Communicating relevant information to students consistently and effectively has always been challenging. Over the past three decades, I have lived this constant challenge of facilitating authentic communication that “connects” with students across my roles as coach, faculty member, athletic director, and for 20 years, senior administrator. The tools for communicating with students evolved from traditional bulletin boards, phone calls, letters and printed newsletters to the enhanced capabilities of the web, email and the more dynamic interface and broader reach these new technologies provide. About the time administrators felt they were catching up, social media exploded and consumer demand for mobile applications that provide relevant and personalized information reached higher education. Mobile applications are enabling students to communicate with higher levels of personalization and relevance. New applications are student centered and offer underlying data analytics that help inform the right messages to reach the right students at the right time. The best of these applications connect students to appropriate support services such as tutoring, research assistance, and career service support.
Similarly, advancements in technology have provided new retention CRM systems that provide a platform for faculty, staff, and administrators to collaborate in coordinating engagement with students by the right person at the right time and place throughout the student life cycle.
Building Quality Relationships with Every Student
The advancement of new student communication and retention technology solutions will not contribute to student persistence unless they facilitate contact between students and the people dedicated to building quality relationships with them.
The addition of student success coaches or advisors, who are responsible for building relationships with each student, tracked the expansion of online programs and now needs to expand further across all students and instructional delivery modalities.
The goal of supporting students in achieving their educational goals requires systemic processes for personalized and relevant communications that build quality relationships with each student. Trying to predict which students will and will not succeed has proven to limit the objective of supporting each student in attaining their educational goals. Even students with a 3.5 GPA who appear to be progressing nicely toward degree completion can make precipitous and unpredictable decisions to leave the institution without anyone in the institution knowing why before the fact. Thus, the primary objective of the student success coach or advisor role is to build a personal relationship with each student such that the student will reach out if something occurs in their academic or personal life that poses a risk to persisting toward their academic and career goals.
Engaging & Equipping Students with the Thought Patterns for Success
Recent neuroscience studies related to student persistence reaffirm the dynamics of multiple psychological frictions throughout the student life cycle. Everything gets better when we equip students with an understanding of the thought patterns that underpin persistence and success in college and elsewhere. We need to help students understand that what they are feeling is not unique to them, but is common to many who successfully completed college before them, as well as to many of their current classmates. It is also important to equip students with the thought processes necessary to change or “reset” the habits, attitudes, beliefs and expectations that may be inhibiting them from reaching their full potential. Understanding that the locus of control lies within one’s self and not with something or someone else, is a determinant of persistence and “grit,” and can be life-changing for many students.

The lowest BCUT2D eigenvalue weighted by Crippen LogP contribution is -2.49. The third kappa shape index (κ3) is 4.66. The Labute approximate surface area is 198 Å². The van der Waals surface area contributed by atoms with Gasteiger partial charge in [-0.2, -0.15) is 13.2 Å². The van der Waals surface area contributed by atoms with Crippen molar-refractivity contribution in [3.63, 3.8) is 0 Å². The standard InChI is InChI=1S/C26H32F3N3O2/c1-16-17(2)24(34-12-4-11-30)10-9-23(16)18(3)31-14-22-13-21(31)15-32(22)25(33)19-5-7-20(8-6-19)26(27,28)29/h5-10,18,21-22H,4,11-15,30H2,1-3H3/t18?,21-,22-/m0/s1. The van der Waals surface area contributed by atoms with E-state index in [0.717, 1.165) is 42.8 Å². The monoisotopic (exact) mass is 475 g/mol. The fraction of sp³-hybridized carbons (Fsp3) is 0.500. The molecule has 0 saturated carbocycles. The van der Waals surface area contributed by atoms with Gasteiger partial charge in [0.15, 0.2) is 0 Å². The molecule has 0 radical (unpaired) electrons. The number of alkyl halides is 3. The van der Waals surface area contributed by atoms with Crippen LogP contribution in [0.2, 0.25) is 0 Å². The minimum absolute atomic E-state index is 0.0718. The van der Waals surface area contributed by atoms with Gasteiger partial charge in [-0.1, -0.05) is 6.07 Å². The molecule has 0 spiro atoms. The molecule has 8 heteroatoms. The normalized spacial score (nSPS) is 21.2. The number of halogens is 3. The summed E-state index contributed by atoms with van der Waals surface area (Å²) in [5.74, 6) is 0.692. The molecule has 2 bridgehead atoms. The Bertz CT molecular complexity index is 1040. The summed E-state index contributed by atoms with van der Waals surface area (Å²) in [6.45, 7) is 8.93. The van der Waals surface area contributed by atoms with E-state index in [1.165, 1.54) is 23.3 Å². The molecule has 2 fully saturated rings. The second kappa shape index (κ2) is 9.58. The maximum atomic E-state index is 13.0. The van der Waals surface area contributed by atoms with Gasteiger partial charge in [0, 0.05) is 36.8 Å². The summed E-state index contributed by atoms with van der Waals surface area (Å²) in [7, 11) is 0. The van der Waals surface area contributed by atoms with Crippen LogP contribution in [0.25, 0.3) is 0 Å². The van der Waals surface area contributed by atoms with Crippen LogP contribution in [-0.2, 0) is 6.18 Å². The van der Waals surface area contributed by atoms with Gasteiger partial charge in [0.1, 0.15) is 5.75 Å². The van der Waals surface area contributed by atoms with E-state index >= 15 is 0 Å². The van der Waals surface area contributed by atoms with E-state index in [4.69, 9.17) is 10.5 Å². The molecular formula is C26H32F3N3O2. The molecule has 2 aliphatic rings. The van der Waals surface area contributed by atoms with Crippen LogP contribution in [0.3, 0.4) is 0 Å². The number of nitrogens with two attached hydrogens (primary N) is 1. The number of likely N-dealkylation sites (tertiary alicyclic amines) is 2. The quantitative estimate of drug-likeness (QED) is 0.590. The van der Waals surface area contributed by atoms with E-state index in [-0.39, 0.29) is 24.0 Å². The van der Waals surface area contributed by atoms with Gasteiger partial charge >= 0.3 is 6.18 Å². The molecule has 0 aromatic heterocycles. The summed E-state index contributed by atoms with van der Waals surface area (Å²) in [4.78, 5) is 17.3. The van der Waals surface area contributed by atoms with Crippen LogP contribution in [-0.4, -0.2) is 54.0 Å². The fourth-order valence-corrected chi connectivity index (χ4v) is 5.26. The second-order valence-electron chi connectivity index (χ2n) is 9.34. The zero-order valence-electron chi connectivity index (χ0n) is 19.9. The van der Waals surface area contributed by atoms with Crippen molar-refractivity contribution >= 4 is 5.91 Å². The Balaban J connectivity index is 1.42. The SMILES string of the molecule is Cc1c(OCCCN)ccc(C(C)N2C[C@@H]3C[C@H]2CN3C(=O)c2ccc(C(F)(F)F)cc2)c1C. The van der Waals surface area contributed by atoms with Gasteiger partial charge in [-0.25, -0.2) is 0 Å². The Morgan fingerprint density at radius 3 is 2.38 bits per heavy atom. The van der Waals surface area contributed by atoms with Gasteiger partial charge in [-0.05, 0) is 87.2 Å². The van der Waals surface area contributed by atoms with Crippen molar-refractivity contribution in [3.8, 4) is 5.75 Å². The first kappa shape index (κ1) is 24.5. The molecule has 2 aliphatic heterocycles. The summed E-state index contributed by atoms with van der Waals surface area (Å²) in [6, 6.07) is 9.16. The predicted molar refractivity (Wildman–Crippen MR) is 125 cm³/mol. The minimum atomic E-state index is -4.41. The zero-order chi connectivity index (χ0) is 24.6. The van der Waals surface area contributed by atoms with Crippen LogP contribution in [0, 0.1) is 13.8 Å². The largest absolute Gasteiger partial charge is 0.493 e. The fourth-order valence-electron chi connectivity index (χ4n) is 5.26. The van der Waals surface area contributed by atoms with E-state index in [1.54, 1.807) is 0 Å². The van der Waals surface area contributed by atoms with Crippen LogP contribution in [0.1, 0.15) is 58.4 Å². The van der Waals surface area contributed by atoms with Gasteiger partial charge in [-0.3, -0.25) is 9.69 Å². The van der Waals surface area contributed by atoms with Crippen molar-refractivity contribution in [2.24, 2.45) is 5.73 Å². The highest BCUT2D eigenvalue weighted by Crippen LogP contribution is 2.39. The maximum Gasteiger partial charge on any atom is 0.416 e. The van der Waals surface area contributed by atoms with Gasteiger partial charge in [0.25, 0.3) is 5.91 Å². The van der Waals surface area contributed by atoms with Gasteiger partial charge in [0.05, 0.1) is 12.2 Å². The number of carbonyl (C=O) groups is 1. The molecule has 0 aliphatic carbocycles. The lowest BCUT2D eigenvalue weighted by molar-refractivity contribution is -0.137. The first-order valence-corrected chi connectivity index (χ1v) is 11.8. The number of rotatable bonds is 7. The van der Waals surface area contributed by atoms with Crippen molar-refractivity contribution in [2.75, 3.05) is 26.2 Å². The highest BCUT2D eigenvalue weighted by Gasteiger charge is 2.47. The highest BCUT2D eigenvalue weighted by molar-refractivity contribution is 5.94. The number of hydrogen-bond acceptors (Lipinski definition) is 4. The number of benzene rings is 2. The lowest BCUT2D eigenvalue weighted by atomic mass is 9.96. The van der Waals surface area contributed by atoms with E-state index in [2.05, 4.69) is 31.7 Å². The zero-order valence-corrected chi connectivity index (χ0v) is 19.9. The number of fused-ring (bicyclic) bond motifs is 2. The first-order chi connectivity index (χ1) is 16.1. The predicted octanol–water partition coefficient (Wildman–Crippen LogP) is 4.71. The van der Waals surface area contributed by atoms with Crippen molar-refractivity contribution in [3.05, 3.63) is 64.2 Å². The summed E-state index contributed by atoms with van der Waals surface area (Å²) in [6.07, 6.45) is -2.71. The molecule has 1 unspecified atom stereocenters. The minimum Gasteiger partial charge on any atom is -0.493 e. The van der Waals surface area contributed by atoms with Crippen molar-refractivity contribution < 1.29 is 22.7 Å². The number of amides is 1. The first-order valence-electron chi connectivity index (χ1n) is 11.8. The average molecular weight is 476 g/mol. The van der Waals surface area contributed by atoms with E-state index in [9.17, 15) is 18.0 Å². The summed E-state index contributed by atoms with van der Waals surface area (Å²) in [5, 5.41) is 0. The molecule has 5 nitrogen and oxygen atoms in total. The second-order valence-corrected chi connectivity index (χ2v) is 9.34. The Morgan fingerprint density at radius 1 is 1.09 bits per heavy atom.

I am concerned about another mental health issue. I see many students who are unable to maintain attention and focus. The speed at which information is presented today, and the speed at which it changes, has increased the proportion of students who cannot keep pace. Whether through increased diagnostic capabilities or an increased incidence, we are seeing more students suffering from severe anxiety, ADHD, and the common accompanying symptoms of having difficulty maintaining attention and focus on important goals and tasks. Increasingly, we will be called upon, as educators, to equip students with the skills to filter and prioritize that are required to be effective in a world of 24/7 stimulation. Providing the “mental technology” that students need to persist and succeed in college and life is an essential part of an effective student engagement model of the future.
I see merit in looking holistically at the major disruptors, both globally and within higher education, and how these disruptors are changing student engagement. I also think we benefit from self-examination of our organizational cultures, policies, and practices. Are we well served by three-year program review cycles and five year strategic plans that fail to anticipate the external environment? Are we doing business in a way that supports the rapid innovation required to meet the evolving expectations of today’s learners for personalized and relevant engagement? If not, what changes are needed and by what metrics can we judge their success?
One generalization seems certain. If our policy and practices were working well a decade ago, they may not be suited for the coming decade. Narrowing the gap between the accelerating pace of change in the world around us and the time it takes us to adapt our organizations to these changes is likely one of the most significant challenges facing institutions of higher education.